Today’s the first round of the Colombian presidential election.
I say the first round because it’s unlikely that current-president Santos will get a large enough majority to avoid a second round.
Uribista Óscar Iván Zuluaga was making headway until the video scandal popped up:
Colombian Presidential Candidate Stumbles Over Campaign Allegations
Conservative Óscar Iván Zuluaga’s Surge in Pre-Vote Polls Hurt by Flap Over Videotapes
A 55-year-old former finance minister who has centered his campaign on sharply criticizing Mr. Santos’ peace talks with Marxist rebels, Mr. Zuluaga became entangled in the scandal after one of his campaign workers was arrested on May 6 for allegedly spying on Mr. Santos’s emails and those of guerrilla commanders participating in negotiations taking place in Havana, Cuba, with the Colombian government.
Eighteen days, two viral videos and numerous denials later, Mr. Zuluaga just can’t shake off accusations he was directly involved in what prosecutors here call a complex case of computer hacking.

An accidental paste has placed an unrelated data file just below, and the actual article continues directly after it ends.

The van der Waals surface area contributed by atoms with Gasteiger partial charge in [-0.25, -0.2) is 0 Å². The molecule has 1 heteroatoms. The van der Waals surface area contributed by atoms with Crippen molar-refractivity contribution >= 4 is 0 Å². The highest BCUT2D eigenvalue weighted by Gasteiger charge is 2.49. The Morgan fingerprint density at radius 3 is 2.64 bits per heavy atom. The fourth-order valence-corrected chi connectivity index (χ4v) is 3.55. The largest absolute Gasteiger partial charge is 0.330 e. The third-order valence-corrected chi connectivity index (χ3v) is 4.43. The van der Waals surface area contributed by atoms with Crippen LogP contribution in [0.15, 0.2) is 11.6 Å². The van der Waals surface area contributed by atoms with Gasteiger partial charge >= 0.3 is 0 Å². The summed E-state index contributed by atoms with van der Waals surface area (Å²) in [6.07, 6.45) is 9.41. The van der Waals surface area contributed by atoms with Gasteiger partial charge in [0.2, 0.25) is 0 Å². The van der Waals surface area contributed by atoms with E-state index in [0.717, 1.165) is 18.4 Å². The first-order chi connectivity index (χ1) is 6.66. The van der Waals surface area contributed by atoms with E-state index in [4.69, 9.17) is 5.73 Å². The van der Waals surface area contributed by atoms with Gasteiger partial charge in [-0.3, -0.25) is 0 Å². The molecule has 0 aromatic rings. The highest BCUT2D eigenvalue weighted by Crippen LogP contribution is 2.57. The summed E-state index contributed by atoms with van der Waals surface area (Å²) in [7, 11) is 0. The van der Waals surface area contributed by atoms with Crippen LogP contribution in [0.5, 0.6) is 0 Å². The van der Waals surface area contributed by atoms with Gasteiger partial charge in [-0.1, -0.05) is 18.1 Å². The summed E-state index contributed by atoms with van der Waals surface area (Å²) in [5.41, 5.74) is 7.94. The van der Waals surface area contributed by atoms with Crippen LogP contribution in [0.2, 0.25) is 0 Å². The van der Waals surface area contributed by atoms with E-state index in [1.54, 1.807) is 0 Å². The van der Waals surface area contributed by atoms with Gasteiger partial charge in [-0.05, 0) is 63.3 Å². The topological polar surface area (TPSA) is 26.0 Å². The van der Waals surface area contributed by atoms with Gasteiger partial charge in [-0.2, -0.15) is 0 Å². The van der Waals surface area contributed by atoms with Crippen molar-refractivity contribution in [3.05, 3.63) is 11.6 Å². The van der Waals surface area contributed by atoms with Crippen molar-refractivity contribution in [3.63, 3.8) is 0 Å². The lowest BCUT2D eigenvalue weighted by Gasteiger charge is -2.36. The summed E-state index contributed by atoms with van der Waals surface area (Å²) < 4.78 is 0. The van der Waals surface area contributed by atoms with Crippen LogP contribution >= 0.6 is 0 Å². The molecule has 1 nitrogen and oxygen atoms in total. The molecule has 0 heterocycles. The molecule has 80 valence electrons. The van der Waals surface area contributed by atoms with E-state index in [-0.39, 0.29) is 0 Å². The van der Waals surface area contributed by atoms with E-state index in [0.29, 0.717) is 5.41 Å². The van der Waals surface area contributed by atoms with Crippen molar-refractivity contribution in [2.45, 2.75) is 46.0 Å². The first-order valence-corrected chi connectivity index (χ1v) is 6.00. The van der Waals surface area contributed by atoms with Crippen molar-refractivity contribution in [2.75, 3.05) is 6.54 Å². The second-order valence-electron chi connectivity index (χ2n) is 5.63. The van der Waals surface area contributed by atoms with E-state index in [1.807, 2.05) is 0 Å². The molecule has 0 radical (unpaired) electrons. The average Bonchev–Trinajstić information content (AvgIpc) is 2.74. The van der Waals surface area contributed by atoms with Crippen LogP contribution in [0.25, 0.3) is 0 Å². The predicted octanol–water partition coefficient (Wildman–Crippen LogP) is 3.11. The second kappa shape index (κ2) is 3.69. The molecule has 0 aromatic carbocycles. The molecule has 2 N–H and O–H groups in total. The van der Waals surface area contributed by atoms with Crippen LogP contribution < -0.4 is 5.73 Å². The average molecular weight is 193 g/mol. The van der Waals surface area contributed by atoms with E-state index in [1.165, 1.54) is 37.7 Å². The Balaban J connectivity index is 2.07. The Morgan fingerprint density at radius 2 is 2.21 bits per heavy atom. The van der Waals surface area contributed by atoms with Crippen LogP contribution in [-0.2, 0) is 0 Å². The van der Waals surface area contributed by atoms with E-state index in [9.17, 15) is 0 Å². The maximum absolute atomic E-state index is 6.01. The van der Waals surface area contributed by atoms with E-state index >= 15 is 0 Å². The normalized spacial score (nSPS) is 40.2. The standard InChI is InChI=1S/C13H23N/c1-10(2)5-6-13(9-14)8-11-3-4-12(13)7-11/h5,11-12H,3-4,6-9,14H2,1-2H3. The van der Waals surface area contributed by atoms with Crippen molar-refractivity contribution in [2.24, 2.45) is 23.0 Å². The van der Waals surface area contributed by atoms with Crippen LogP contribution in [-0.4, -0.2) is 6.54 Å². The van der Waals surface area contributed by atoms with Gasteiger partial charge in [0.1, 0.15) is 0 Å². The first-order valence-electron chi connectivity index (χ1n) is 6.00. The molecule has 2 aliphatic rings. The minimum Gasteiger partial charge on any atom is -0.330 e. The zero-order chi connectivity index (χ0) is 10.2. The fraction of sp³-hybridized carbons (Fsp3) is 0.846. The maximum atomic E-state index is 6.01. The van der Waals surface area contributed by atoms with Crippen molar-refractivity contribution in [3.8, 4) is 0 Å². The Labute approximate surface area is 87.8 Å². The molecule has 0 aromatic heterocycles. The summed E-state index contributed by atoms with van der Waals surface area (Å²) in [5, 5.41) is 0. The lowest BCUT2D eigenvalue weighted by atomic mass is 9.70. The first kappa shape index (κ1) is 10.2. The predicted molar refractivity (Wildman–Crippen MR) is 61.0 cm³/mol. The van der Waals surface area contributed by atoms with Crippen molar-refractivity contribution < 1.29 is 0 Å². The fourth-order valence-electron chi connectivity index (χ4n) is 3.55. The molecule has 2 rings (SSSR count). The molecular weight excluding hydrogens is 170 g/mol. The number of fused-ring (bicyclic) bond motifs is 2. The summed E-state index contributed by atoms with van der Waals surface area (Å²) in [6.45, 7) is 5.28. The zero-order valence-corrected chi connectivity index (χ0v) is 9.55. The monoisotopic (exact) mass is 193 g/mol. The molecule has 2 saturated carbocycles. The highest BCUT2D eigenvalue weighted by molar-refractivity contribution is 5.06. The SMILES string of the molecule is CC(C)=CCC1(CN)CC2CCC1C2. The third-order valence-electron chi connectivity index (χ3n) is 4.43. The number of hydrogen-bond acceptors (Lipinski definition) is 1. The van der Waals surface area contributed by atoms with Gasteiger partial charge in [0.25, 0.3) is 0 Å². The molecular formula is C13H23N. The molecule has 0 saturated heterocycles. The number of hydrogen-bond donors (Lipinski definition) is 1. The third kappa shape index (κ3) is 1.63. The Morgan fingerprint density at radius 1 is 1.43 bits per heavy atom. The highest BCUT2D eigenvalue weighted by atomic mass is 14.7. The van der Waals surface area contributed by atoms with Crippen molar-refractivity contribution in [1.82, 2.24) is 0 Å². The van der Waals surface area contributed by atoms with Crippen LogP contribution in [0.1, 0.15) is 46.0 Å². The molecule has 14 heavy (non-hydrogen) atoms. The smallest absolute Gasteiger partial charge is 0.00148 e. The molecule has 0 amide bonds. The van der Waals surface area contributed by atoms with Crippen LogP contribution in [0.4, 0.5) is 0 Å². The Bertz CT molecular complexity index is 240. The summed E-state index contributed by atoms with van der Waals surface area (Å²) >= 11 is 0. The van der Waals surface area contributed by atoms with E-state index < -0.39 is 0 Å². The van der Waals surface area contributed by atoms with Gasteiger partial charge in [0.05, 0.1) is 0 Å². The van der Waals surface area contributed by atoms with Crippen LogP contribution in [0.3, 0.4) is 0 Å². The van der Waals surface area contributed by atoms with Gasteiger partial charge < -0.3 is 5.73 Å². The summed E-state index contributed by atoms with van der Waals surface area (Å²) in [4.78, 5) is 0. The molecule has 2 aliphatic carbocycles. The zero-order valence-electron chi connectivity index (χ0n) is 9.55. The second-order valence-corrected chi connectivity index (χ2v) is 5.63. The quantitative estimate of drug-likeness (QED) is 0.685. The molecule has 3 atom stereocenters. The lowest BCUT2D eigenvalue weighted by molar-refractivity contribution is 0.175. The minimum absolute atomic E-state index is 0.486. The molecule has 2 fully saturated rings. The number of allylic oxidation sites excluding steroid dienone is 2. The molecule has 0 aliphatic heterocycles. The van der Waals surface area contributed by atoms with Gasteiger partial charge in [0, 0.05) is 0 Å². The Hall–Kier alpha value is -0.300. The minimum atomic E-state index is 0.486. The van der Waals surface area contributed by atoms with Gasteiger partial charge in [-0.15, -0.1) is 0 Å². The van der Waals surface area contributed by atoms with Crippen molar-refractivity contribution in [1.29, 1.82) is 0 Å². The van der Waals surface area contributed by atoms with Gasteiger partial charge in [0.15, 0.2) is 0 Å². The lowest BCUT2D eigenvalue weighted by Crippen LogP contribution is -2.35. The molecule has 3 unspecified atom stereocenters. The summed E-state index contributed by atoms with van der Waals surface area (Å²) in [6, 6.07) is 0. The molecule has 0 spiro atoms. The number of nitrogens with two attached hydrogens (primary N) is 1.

Zuluaga denies involvement with the spying that the Santos campaign accused him of orchestrating.
Santos, however, had a scandal, too,
another scandal took off on May 8, when Mr. Zuluaga’s most powerful supporter, former President Álvaro Uribe, alleged $2 million that may have been tainted by drug trafficking was funneled into Mr. Santos’ 2010 presidential campaign. The Santos administration denied accepting funds from drug traffickers, and prosecutors said Mr. Uribe didn’t presented evidence.
5) Colombia is now the closest Western ally in South America, bucking the left’s pink tide
There’s enough dissatisfaction that Colombia Politics blog advises, If no one deserves your vote, vote “en blanco”. The Miami Herald speculates, Analysts say it’s far from clear how badly Zuluaga will be hurt by the scandal, but some have suggested it may sap enough votes to put another candidate into the second round against Santos.The Brazilian psychic predicts Zuluaga will be the next president:
As Drudge says, developing . . .